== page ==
I really like book 3-Voyager, but only because Claire and Jamie are reunited. I got a bit stressed in the first two books because it seemed like the main characters were always, always in peril. I would remind myself that the author had written 8 books and is currently working on the 9th—-so the main characters must survive or there wouldn’t be so many books. I love them all and badly miss the characters while the author works on book 9.

  8. At the Edge of the Orchard by Tracey Chevallier
    The book starts with James and Sadie Goodenough stuck; figuratively and literally stuck int the Black Water Swamp of Ohio in the 1830’s. Settlers from Connecticutt, where their families live, they head west in a wagon. The wagon gets stuck in the mud of the swamp, near Perrysburg, Ohio. At the start of the story, they have already lost 5 children from swamp fever, have suffered from it themselves, and are involved in a dysfunctional family if ever there was one. James adores the “eaters”, while Sadie craves the “spitters” – or, rather, she craves the apple jack made from them. (eaters and spitters being apples)
    Story takes a turn when something horrendous happens and son leaves, eventually giving the reader an interesting peak into the great Sequoias of the Pacific Northwest, how the seeds and trees were harvested – and how they were destroyed.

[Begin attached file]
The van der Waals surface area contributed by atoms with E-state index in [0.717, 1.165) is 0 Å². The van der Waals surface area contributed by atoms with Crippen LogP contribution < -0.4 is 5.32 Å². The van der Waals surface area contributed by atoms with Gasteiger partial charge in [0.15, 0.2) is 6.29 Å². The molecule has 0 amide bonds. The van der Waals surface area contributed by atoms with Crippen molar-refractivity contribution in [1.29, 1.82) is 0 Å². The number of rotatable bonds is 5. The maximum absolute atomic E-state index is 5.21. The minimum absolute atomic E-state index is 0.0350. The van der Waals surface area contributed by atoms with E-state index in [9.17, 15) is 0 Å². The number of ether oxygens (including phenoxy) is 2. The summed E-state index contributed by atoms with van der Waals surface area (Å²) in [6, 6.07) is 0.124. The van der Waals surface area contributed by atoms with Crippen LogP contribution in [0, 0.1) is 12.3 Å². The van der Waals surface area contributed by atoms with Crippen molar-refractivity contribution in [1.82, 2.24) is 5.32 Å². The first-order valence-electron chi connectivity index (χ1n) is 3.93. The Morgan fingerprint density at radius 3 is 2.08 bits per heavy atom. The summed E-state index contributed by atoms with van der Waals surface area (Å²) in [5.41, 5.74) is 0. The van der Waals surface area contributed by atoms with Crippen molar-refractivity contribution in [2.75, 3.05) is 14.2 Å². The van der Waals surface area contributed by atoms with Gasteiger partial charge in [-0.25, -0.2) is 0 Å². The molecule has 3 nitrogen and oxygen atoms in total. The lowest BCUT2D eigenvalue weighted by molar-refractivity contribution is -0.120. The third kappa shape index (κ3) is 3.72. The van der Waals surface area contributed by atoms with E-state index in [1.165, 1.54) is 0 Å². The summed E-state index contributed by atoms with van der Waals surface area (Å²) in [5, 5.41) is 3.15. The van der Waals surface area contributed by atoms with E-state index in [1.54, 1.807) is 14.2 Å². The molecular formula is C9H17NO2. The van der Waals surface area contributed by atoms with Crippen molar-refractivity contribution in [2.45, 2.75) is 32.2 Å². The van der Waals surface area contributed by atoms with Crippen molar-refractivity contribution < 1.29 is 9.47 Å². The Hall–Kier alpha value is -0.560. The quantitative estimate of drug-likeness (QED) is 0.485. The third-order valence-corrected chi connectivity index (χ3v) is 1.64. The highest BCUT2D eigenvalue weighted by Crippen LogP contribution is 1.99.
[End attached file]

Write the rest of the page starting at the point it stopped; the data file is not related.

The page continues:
The Thunderbolt Kid by Bill Bryson (audio)
    Bryson’s memoir growing up in small town Iowa in the 1950’s. As I finished each CD, I passed it on to my husband. We spent a good week at the dinner table trying to explain chapters, but couldn’t, as we couldn’t stop laughing long enough to get the words out!

  9. “The Glass Castle” A Memoir, by Jeannette Walls–fascinating true story of an incredibly dysfunctional, impoverished family with many unique ways of survival.
    “The Mysteries of Udolpho” by Ann Radcliffe–A gothic novel full of darkness, intrigue, and some of the hardest prose I have ever read, but underlying it all, a classic work. It is a huge novel so give yourself time…lots of time.

  10. I really liked At The Edge of the Orchard too, but I can’t count that as part of my two, because really I’d like to recommend twenty and only two is hard enough!!!
    To The Bright Edge of the World, by Eowyn Ivey: A fabulous adventure story in Alaska; the story of a marriage, the husband an arctic guide and explorer, the wife staying ‘home’ in Anchorage, pregnant. Each has their own great story line. Takes place in 1885. There’s two feelings to this book – it’s like a dream, reminds me of a Terrence Malik film, like The New World – there’s a sort of filmy lens – but at the exact same time there is a gritty urgency to the explorer’s mission, the hard weather is coming in and they’re in hostile territory and they’ve got to get some things accomplished. I was completely sucked in and enjoyed it all the way to the end. Has won lots of ‘best book of the year’ awards.